Tale of 1000 Condoms/Geisha and Skeleton
1989 Masami Teraoka Born: Onomichi, Japan 1936 watercolor and sumi-e ink on canvas 133 x 83 in. (337.9 x 210.9 cm.) Smithsonian American Art Museum Museum purchase through the Luisita L. and Franz H. Denghausen Endowment © 1989, Masami Teraoka 1996.105 Not currently on view
Masami Teraoka came to California from Japan when he was twenty-five years old. His works reflect the Japanese ukiyo-e, or floating world, block prints of the nineteenth century and the American appetite for "painting big." He came of age in the free-love culture of the 1960s, but by the 1980s he was creating dark, satirical images of sexuality in the age of AIDS. He began painting these works after a friend's baby contracted the disease, and Teraoka understood for the first time the isolation and fear that govern its victims.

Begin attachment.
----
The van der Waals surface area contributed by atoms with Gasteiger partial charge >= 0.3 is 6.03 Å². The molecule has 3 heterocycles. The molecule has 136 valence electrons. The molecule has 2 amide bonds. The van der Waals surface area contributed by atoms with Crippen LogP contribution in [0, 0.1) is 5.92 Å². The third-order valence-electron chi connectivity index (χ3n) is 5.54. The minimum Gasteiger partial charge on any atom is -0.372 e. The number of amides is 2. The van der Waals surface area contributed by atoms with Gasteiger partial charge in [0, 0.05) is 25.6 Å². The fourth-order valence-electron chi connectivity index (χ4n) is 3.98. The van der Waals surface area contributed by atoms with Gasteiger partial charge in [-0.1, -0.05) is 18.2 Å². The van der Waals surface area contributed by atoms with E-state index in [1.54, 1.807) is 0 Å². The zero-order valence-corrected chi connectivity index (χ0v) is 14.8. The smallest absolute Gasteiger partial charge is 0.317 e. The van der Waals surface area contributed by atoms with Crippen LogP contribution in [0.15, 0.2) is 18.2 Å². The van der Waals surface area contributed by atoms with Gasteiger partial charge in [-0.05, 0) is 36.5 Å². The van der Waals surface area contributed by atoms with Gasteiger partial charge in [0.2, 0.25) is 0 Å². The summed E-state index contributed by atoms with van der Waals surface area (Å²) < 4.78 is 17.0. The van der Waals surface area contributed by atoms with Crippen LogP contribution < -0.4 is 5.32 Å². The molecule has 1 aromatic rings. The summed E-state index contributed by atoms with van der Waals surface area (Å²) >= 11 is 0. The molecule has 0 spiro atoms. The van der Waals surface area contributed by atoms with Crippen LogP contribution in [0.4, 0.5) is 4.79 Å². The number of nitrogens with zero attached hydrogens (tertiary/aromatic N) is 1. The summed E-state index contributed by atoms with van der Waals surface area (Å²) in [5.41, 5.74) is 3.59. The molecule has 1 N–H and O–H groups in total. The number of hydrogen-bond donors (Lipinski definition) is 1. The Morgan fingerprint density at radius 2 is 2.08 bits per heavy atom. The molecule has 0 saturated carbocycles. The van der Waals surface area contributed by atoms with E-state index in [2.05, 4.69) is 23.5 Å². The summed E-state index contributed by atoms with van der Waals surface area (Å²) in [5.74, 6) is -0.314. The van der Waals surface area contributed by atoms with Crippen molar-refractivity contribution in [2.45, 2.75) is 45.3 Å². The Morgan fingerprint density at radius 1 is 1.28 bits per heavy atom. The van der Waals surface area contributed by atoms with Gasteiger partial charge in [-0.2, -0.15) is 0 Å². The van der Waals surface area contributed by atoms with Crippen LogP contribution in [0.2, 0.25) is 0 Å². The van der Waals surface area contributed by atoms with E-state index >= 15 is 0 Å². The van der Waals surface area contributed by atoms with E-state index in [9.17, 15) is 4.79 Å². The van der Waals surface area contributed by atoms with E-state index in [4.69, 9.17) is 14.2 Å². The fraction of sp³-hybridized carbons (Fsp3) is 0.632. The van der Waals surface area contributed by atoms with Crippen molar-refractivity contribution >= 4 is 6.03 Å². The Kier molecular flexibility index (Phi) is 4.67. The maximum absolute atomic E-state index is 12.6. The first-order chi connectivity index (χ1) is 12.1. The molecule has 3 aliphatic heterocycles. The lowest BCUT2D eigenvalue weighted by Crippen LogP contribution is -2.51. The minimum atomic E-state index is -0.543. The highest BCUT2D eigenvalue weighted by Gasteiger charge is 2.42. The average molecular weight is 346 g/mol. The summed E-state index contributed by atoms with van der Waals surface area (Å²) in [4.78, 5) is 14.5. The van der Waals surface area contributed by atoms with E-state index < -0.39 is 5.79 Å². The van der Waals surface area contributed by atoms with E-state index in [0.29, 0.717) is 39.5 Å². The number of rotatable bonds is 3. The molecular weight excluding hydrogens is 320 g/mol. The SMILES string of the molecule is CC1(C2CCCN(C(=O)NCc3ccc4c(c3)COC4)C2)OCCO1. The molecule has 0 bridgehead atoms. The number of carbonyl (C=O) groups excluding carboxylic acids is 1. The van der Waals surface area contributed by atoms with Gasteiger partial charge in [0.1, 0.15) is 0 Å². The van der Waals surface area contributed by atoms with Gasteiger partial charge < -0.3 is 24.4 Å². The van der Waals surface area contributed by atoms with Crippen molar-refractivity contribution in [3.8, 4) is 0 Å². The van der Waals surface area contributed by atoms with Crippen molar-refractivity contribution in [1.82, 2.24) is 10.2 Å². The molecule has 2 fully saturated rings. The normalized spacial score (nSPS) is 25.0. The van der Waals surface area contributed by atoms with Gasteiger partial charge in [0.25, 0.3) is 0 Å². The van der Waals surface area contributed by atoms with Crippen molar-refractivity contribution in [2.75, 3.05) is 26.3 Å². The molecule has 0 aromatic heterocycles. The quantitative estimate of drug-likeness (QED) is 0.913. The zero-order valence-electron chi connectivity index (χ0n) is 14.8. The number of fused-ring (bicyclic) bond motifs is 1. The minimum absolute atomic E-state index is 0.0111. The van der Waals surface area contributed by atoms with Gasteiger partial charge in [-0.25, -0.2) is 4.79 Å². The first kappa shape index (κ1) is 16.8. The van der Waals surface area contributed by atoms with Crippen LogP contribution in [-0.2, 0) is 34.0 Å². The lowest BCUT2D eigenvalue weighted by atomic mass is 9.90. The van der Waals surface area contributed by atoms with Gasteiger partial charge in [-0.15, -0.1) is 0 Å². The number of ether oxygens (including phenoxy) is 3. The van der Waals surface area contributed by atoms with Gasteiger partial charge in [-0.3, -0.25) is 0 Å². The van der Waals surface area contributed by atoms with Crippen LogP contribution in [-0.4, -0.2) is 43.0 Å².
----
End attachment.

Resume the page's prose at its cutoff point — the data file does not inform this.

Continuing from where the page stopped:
A geisha preparing for a night of love tears open a pack of condoms as a former client—now reduced to a fleshless cadaver—crawls through her door. He complains that he took a subway to get there and says, "I felt bad on the train because everybody was afraid of me." Teraoka makes no judgments about sex and death. Instead, he focuses on the moment when his viewers' disinterestedness gives way to feeling "shock and naked."
Exhibition Label, Smithsonian American Art Museum, 2006
Dress - ethnic - Japanese dress
Ethnic - Japanese
Figure female - full length
Figure - fragment - skeleton
Miscellaneous - written matter - inscription
Occupation - other - prostitute
State of being - illness - AIDS
paint - watercolor
fabric - canvas
painting processes - sumie